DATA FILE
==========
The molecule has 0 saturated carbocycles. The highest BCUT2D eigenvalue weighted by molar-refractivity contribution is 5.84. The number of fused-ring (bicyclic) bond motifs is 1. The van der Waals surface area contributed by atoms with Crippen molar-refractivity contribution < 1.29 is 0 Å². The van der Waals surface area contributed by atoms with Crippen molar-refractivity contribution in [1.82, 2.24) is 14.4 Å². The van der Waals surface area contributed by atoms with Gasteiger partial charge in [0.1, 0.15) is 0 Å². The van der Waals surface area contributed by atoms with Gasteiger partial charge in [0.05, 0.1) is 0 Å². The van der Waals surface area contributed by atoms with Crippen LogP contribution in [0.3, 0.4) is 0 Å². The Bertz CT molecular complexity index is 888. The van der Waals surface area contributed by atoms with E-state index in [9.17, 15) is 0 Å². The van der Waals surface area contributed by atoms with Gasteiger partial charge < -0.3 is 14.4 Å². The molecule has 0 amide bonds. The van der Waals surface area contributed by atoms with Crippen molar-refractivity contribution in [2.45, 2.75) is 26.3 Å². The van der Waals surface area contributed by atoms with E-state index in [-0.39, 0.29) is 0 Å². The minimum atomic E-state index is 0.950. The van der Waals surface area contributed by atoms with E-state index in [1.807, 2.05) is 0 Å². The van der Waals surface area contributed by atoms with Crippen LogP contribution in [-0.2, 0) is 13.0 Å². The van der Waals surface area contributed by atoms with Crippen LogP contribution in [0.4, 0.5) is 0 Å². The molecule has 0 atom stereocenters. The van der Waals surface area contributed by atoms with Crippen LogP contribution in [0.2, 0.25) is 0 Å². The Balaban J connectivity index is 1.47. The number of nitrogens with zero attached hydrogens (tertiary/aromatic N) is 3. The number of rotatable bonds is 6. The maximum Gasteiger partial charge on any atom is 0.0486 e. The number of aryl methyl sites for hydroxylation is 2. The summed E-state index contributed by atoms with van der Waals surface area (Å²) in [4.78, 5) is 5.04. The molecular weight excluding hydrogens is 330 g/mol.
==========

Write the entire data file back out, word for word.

The molecule has 0 saturated carbocycles. The highest BCUT2D eigenvalue weighted by molar-refractivity contribution is 5.84. The number of fused-ring (bicyclic) bond motifs is 1. The van der Waals surface area contributed by atoms with Crippen molar-refractivity contribution < 1.29 is 0 Å². The van der Waals surface area contributed by atoms with Crippen molar-refractivity contribution in [1.82, 2.24) is 14.4 Å². The van der Waals surface area contributed by atoms with Gasteiger partial charge in [0.1, 0.15) is 0 Å². The van der Waals surface area contributed by atoms with Gasteiger partial charge in [0.05, 0.1) is 0 Å². The van der Waals surface area contributed by atoms with Crippen LogP contribution in [0.3, 0.4) is 0 Å². The Bertz CT molecular complexity index is 888. The van der Waals surface area contributed by atoms with E-state index in [9.17, 15) is 0 Å². The van der Waals surface area contributed by atoms with Gasteiger partial charge < -0.3 is 14.4 Å². The molecule has 0 amide bonds. The van der Waals surface area contributed by atoms with Crippen molar-refractivity contribution in [2.45, 2.75) is 26.3 Å². The van der Waals surface area contributed by atoms with E-state index in [-0.39, 0.29) is 0 Å². The minimum atomic E-state index is 0.950. The van der Waals surface area contributed by atoms with E-state index in [1.807, 2.05) is 0 Å². The van der Waals surface area contributed by atoms with Crippen LogP contribution in [-0.2, 0) is 13.0 Å². The van der Waals surface area contributed by atoms with Crippen LogP contribution in [0.4, 0.5) is 0 Å². The molecule has 0 atom stereocenters. The van der Waals surface area contributed by atoms with Crippen LogP contribution in [0.2, 0.25) is 0 Å². The Balaban J connectivity index is 1.47. The number of nitrogens with zero attached hydrogens (tertiary/aromatic N) is 3. The number of rotatable bonds is 6. The maximum Gasteiger partial charge on any atom is 0.0486 e. The number of aryl methyl sites for hydroxylation is 2. The summed E-state index contributed by atoms with van der Waals surface area (Å²) in [4.78, 5) is 5.04. The molecular weight excluding hydrogens is 330 g/mol.